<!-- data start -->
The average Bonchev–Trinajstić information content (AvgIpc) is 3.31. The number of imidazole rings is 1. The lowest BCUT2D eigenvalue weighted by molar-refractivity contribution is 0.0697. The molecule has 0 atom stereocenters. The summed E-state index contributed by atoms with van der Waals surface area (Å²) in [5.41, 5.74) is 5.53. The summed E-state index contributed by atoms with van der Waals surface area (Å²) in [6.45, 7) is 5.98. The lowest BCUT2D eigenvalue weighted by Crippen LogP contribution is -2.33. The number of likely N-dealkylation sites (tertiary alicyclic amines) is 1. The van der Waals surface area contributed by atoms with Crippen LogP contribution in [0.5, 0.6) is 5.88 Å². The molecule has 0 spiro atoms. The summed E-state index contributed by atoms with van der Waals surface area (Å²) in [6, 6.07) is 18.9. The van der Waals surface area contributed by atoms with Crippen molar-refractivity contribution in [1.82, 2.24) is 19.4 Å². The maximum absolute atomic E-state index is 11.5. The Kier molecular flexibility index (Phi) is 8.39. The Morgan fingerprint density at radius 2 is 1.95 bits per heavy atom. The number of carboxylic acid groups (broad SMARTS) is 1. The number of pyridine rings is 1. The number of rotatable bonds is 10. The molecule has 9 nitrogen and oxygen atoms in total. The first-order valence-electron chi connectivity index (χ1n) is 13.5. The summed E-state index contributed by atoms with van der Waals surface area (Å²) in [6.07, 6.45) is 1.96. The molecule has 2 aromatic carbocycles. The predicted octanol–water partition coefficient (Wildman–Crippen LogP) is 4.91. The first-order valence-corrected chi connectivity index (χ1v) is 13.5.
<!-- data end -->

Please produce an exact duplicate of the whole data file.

The average Bonchev–Trinajstić information content (AvgIpc) is 3.31. The number of imidazole rings is 1. The lowest BCUT2D eigenvalue weighted by molar-refractivity contribution is 0.0697. The molecule has 0 atom stereocenters. The summed E-state index contributed by atoms with van der Waals surface area (Å²) in [5.41, 5.74) is 5.53. The summed E-state index contributed by atoms with van der Waals surface area (Å²) in [6.45, 7) is 5.98. The lowest BCUT2D eigenvalue weighted by Crippen LogP contribution is -2.33. The number of likely N-dealkylation sites (tertiary alicyclic amines) is 1. The van der Waals surface area contributed by atoms with Crippen LogP contribution in [0.5, 0.6) is 5.88 Å². The molecule has 0 spiro atoms. The summed E-state index contributed by atoms with van der Waals surface area (Å²) in [6, 6.07) is 18.9. The van der Waals surface area contributed by atoms with Crippen molar-refractivity contribution in [1.82, 2.24) is 19.4 Å². The maximum absolute atomic E-state index is 11.5. The Kier molecular flexibility index (Phi) is 8.39. The Morgan fingerprint density at radius 2 is 1.95 bits per heavy atom. The number of carboxylic acid groups (broad SMARTS) is 1. The number of pyridine rings is 1. The number of rotatable bonds is 10. The molecule has 9 nitrogen and oxygen atoms in total. The first-order valence-electron chi connectivity index (χ1n) is 13.5. The summed E-state index contributed by atoms with van der Waals surface area (Å²) in [6.07, 6.45) is 1.96. The molecule has 2 aromatic carbocycles. The predicted octanol–water partition coefficient (Wildman–Crippen LogP) is 4.91. The first-order valence-corrected chi connectivity index (χ1v) is 13.5.